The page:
Title:“Characterization of marmosets as a geroscience model by the San Antonio MAP”
Role:MPI: Ross and Salmon
Grant Detail:The goal of this project is to facilitate the characterization of the marmoset as a laboratory animal for research on aging and age-related diseases by leveraging the expertise and resources of the San Antonio Marmoset Aging Program (SA MAP).
Project:P30 AG013319
Period:09/1/2020-08/31/2025
Funding Agency:NIA
Title:"Nathan Shock Center of Excellence in Basic Biology of Aging"
Role:MPI: Strong, Hornsby, Salmon
Grant Detail:The Shock Center provides Cores to support NIA funded research grants at UTHCSA. The Aging Animal and Longevity Assessment Core breeds and “ages” thousands of mice, rats and non-human primates each year and provides investigators with lifespan data and measurements of age-sensitive traits, including body composition, food consumption, and blood collection for hormone measurement.
Project:P30 AG044271
Period:09/1/2020-08/31/2025
Funding Agency:NIA
Title:"San Antonio Claude D. Pepper Older Americans Independence Center – Pre-Clinical Core"
Role:MPI: Musi, Espinoza
Grant Detail:The overall objective of the San Antonio OAIC is to advance aging- and metabolism-related discoveries obtained in rodents into the pre-clinical arena using non-human primates, and from the pre-clinical arena into humans through clinical studies.
Project:1R21AGAG067164-01
Period:04/21/2020-03/31-2022
Funding Agency:NIA
Title:"Feasibility of a novel nonhuman primate model of age-related nonalcoholic fatty liver disease"
Role:MPI: Kamat and Salmon
Grant Detail:The goal of this proposal is to test the extent to which aging drives fatty liver diseases in the marmoset and the extent to which inhibition of mTOR with rapamycin may slow this progression.
Project:1R01AG057431
Period:10/1/2017-9/30/2022
Funding Agency:NIA
Title:"Primary fibroblast resiliency as a predictor of health and lifespan in mice"
Role:PI: Salmon
Grant Detail:The goal of this proposal is to standardize tests of cellular resiliency using a skin-derived fibroblast model as a means to delineate the relationship between resiliency and mechanisms that regulate the aging process.
Project:1R01 AG050797
Period:09/30/2015- 06/30/2021
Funding Agency:NIA
Title:"The Role of mTOR Inhibition On Longevity And Healthy Aging In A Non-Human Primate"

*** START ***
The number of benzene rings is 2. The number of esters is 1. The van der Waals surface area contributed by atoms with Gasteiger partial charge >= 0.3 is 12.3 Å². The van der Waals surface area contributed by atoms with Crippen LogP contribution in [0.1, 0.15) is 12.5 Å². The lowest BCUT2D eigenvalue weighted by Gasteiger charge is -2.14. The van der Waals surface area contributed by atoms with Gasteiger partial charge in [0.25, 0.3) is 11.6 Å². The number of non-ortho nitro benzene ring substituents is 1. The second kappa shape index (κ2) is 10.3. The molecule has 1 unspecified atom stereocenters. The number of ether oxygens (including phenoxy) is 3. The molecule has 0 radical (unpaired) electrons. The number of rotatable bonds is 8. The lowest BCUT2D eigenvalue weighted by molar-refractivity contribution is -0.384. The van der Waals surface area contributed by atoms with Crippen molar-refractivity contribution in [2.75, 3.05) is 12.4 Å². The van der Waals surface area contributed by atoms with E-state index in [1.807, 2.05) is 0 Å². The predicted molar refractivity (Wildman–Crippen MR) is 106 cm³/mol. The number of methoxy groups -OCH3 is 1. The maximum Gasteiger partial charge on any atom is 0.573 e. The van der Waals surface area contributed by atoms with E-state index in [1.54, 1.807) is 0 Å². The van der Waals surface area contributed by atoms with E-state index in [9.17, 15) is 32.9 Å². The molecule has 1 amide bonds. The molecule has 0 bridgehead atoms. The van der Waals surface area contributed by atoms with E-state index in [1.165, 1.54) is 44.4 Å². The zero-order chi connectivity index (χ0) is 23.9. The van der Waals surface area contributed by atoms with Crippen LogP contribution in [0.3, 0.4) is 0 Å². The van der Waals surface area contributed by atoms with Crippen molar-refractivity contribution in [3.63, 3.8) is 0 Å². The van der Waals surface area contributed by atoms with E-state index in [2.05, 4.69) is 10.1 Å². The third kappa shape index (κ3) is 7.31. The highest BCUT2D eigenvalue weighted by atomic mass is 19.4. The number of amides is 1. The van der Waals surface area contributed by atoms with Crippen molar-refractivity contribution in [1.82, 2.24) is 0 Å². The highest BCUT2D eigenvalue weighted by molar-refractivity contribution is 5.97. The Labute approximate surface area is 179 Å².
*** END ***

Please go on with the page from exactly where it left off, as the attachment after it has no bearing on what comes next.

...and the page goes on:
Role:PI: Salmon
Grant Detail:Inhibition of the mTOR signaling pathway has been shown to extend both lifespan and healthspan in mice, but the implications of these findings for improving normal, healthy aging in humans is largely unknown. To bridge this knowledge gap, we propose testing whether mTOR inhibition by means of chronic administration of rapamycin delays aging in a non-human primate, the common marmoset, as an important step towards translational approaches to delay age-related disease in humans.
Project:1U01AG022307
Period:08/15/2014 – 04/30/2024
Funding Agency:NIA
Title:"Center for Testing Potential Anti-Aging Interventions (NIA-Aging Interventions Testing Center)"
Role:PI: Strong
Grant Detail:This is one of three national centers funded by the National Institute on Aging whose purpose is to test interventions for which therapeutic targets have been identified that have been shown to modulate the aging process.

Publications

1.Harrison, D. E., Strong, R., Reifsnyder, P., Kumar, N., Fernandez, E., Flurkey, K., Javors, M. A., Lopez-Cruzan, M., Macchiarini, F., Nelson, J. F., Bitto, A., Sindler, A. L., Cortopassi, G., Kavanagh, K., Leng, L., Bucala, R., Rosenthal, N., Salmon, A., Stearns, T. M., ... Miller, R. A. (2021). 17-a-estradiol late in life extends lifespan in aging UM-HET3 male mice; nicotinamide riboside and three other drugs do not affect lifespan in either sex. Aging cell, 20(5), [e13328]. https://doi.org/10.1111/acel.13328
2.Adekunbi, D. A., Li, C., Nathanielsz, P. W., & Salmon, A. B. (2021). Age and sex modify cellular proliferation responses to oxidative stress and glucocorticoid challenges in baboon cells. GeroScience, 43(4), 2067-2085. https://doi.org/10.1007/s11357-021-00395-1
3.Dorigatti, J. D., Thyne, K. M., Ginsburg, B. C., & Salmon, A. B. (2021). Beta-guanidinopropionic acid does not extend Drosophila lifespan. Biochemistry and Biophysics Reports, 27, [101040]. https://doi.org/10.1016/j.bbrep.2021.101040
4.Dorigatti, J. D., Thyne, K. M., Ginsburg, B. C., & Salmon, A. B. (2021). Beta-guanidinopropionic acid has age-specific effects on markers of health and function in mice. GeroScience, 43(3), 1497-1511. https://doi.org/10.1007/s11357-021-00372-8
5.Lee, H. J., Donati, A., Feliers, D., Sun, Y., Ding, Y., Madesh, M., Salmon, A. B., Ikeno, Y., Ross, C., O'Connor, C. L., Ju, W., Bitzer, M., Chen, Y., Choudhury, G. G., Singh, B. B., Sharma, K., & Kasinath, B. S. (2021). Chloride channel accessory 1 integrates chloride channel activity and mTORC1 in aging-related kidney injury. Aging cell, 20(7), [e13407]. https://doi.org/10.1111/acel.13407
6.Horvath, S., Zoller, J. A., Haghani, A., Lu, A. T., Raj, K., Jasinska, A. J., Mattison, J. A., & Salmon, A. B. (2021). DNA methylation age analysis of rapamycin in common marmosets. GeroScience, 43(5), 2413-2425. https://doi.org/10.1007/s11357-021-00438-7